Alzheimer’s disease is a progressive disease that develops slowly and gradually worsens, usually over several years. It damages memory, thought-making, language, problem solving, and even personality and mobility as the disease advances. While not everyone will experience the same symptoms, and the disease may progress at different rates for each individual, there is the same path that most people follow as the disease advances.
In the first stage of the seven stages, an individual is considered to have no dementia, as symptoms that are commonly associated with aging are typical and usually not noticed by health care providers or family members. It is also known as preclinical Alzheimer’s disease.
Stage 1: No Dementia
In the first stage, people with Alzheimer’s do not have memory impairment without obvious symptoms of dementia. Alzheimer’s disease is still not detected at this point. Stage 1 is also often called ‘No Cognitive Decline’.
Stage 2: Very Mild Cognitive Decline
In this stage, people with Alzheimer’s disease start to experience the normal forgetfulness that is linked to aging. They may forget where they left their car keys or bag. These symptoms are usually not noticed by the individual family members or doctors.
Stage 3: Mild Cognitive Decline
Individuals in this stage experience increased forgetfulness and difficulty with focus or concentration. These symptoms can lead to decreased work performance for those in the workforce, or for those who do not hold a job, they may experience decreased performance in tasks such as common house cleaning or paying bills. They may get lost or begin to struggle to find the right words in conversation.
Stage 4: Moderate Cognitive Decline
The fourth stage includes what is medically described as the early stages of dementia. Someone with initial stages of dementia will experience much more forgetfulness, forgetting recent events, as well as difficulty concentrating, difficulty with solving problems, and difficulties managing finances. They may struggle when making their way to an unfamiliar place alone, and also struggle with carrying out complex tasks or getting their thoughts organised. For a Dementia Care Home Bridgwater, visit a site like Notaro Homes.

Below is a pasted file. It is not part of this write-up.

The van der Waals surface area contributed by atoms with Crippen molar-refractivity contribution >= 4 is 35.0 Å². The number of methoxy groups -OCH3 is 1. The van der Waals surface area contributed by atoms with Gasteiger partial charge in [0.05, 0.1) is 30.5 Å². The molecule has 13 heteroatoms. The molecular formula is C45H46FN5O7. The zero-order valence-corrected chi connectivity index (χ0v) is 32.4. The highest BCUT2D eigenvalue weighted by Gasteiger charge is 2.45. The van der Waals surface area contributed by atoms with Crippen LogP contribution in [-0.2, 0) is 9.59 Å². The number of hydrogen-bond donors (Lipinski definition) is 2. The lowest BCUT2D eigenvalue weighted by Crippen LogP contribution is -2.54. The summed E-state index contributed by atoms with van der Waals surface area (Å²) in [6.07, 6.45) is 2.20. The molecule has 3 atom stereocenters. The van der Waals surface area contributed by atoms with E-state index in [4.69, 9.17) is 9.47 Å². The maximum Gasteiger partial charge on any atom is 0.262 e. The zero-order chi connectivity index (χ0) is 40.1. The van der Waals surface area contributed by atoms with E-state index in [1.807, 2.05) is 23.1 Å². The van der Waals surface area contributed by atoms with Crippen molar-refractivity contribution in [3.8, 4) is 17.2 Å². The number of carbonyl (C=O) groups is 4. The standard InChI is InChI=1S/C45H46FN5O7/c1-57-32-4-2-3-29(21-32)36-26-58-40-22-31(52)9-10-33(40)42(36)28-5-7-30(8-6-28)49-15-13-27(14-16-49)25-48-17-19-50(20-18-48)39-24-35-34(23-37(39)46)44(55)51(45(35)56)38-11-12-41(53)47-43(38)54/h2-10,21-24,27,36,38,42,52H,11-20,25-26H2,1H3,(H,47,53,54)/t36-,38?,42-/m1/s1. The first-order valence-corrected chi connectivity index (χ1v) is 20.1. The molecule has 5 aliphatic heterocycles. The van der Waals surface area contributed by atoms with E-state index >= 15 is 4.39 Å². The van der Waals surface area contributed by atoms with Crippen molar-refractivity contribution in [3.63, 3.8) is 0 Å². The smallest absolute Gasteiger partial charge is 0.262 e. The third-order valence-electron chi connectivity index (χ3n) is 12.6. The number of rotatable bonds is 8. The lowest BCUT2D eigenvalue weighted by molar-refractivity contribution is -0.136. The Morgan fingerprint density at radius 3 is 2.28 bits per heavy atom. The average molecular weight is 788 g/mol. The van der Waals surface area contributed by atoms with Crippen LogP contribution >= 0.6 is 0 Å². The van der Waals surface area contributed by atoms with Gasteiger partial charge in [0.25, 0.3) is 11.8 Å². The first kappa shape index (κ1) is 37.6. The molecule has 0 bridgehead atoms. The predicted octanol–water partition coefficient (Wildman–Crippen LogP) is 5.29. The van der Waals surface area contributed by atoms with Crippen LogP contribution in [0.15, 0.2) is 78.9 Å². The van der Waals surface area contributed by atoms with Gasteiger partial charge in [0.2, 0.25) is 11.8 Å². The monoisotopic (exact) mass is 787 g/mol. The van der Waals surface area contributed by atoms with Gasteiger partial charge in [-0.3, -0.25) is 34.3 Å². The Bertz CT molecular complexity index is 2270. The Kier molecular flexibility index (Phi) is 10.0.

Stage 5: Moderately Severe Cognitive Decline
Short term memory loss becomes more pronounced in stage five, and the people at this stage of the disease may need help with daily activities such as washing, dressing and preparing meals. Memory deficits in this phase are severe, with people often forget the essential bits of information that affects their daily lives – such as home address or phone number. They may not be able to identify where they are or what time of day it is. This stage lasts, on average, for one and a half years.
Stage 6: Severe Cognitive Decline
Also known as Central Dementia, stage six marks a period in which a person will need substantial help to carry out daily activities. They may have little memory of recent events and forget the names of close friends or family members. Many people in this stage have a limited memory of their previous lives and also trouble completing a task or successfully applying cognitive skills like counting backwards from 10. Care is often required at this stage, such as a Dementia Care Home Bridgwater.
Stage 7: Very Severe Cognitive Decline
Also known as the Late Dementia, stage seven is the final stage in the development of Alzheimer’s disease. At this stage, most people will lose their ability to talk or communicate. A person at this stage will often require help with the majority of their daily tasks, including toileting, feeding, dressing, bathing and other daily activities, around the clock.